I agree with you, I think that a lot more effort could be put into helping those less fortunate than ourselves. That people die every day, because we don't care enough to make sacrifices. I used to do bookkeeping and clients would drop off receipts for $2500 just for lunch. It made me sick. Out of sight, out of mind... if it's not happening to us, well, it's not really happening. If everyone in my office skipped Starbucks on the way to work just once a week, that would be close to $500 a month right there. While that may not seem like a lot to some people, I wouldn't turn my nose up at it. I mean really, how may lives could basic sanitation and access to clean drinking water save around the world. Things we take for granted, like at least one meal a day, denied to millions across the globe, and we can waste money on the stupidest things. Years ago, I traded shifts with a co-worker intsead of just taking it, because I knew he couldn't pay his rent without a full cheque. I didn't think it was any big deal, but at the end of the day, the owner came up and asked me why I didn't just take his hours, so I explained. I will never forget the look of disgust on his face as he said 'what, you feel sorry for those starving ethiopian kids on tv, too'. How can people be so callous?????

I think before we can solve the problems of the world, people need to be a little bit more willing to look at things from other viewpoints. You don't have to agree, just to know what they are is a start. One thing that I think could really help is for the US and Canada to stop subsidising farming to such a large extent. I understand people are farming, but they could grow something else besides food. Then, we go over to Africa, where they really need an industry and food, and help them get set up. Then we can buy the wheat off them, it's not like we can't afford it. They need to earn their own money to start investing in their society, and farming is about the only hope they have of doing it. OK, so my idea puts some farmers out of business, and the price of bread goes up a dollar, but millions of other people would be going to sleep with something in their belly, and maybe a shot of dragging themselves out of the nightmare they're in. And isn't a democracy, which we all claim to love, where everyone has a voice and not just the wealthy elite? Because no matter how bad you think you have it, if you live in one of the western nations, you don't hold a candle to them.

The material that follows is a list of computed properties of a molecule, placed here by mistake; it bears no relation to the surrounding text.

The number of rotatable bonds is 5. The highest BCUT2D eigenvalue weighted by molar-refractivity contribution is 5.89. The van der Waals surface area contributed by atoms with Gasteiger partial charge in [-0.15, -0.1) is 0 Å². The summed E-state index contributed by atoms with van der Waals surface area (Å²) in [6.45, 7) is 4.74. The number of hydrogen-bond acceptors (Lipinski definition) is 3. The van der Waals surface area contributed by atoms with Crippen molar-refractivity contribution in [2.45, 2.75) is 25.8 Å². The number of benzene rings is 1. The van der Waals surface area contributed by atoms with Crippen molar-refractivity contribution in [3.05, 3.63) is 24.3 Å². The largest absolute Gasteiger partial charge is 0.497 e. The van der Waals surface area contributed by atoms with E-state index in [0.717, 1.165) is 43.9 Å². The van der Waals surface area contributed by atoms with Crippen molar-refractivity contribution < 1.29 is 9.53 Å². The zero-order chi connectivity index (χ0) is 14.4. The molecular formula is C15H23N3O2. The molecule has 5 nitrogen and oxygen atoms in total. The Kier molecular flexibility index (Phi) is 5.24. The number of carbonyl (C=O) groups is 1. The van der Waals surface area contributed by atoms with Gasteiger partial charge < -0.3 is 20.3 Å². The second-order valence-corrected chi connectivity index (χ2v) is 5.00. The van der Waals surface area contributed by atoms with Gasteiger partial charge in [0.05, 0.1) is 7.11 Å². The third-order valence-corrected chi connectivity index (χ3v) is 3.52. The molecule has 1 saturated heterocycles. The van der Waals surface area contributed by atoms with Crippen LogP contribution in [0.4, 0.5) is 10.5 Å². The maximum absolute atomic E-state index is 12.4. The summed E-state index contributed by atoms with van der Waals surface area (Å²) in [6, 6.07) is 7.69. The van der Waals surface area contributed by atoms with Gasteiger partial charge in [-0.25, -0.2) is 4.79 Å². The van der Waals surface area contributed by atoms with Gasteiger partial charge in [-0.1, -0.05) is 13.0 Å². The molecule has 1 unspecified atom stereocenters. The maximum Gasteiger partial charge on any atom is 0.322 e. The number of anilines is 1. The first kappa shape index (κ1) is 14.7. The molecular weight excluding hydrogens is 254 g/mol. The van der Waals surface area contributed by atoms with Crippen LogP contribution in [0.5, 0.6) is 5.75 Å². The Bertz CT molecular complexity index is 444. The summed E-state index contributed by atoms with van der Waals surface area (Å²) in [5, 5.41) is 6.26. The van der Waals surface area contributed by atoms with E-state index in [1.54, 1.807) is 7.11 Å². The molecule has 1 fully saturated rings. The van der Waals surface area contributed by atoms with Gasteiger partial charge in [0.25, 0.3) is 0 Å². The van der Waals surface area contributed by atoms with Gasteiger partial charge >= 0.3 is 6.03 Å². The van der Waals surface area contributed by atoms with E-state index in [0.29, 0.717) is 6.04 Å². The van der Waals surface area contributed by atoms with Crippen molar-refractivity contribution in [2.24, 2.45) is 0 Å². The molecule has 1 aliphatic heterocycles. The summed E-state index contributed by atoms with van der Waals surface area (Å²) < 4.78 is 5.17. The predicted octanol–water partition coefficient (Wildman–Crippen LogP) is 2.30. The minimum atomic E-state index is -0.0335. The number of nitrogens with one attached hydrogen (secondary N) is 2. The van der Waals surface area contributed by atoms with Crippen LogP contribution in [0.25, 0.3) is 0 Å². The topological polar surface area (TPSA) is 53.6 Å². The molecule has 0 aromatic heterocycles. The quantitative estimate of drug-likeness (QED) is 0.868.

And to answer the original question(s), yes I donated and no I wasn't pressured into it, called my bank which always sets up trusts for anything like this and had them transfer an amount. And in those times when I am unable to support a cause financially, I give my time instead. A few other religions have a 10% tithe, the catholics, I think, and some of the more fundamental Jewish. I do think the media has a large part in raising the funds when these things happen. Most people gloss over things that don't directly affect them or don't want to think about things that make them uncomfortable, so we need the media to remind them of what's really important.



posted on Dec, 31 2004 @ 07:34 AM
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Duzey, yes if we gave up some of those luxuries we take for granted, we could easily contribute $500 per month. However, the truth is, that just a mere 10% or $300 will be enough.

Here in England, 10% of our average monthly income means 110, that's 27.50 in week, or just one night at the club with the lads. Yeah, I can relate to your stories of being sick that people would rather spend it on booze and strip bars, than help a hungry and homeless man.

Yet, what makes me even more sick, is those rich, who can spend 500 on a single burger from a famous food outlet(It was on TV) The truth is if we had the intention to help the poor, there would be no poverty anymore.

This is why I am rather amused by the Tsunami relief. It's just an amazing show of compassion for otherwise incompassionate people. The fact of the matter is there is people in help in our own countries too. Don't they say charity begins at home?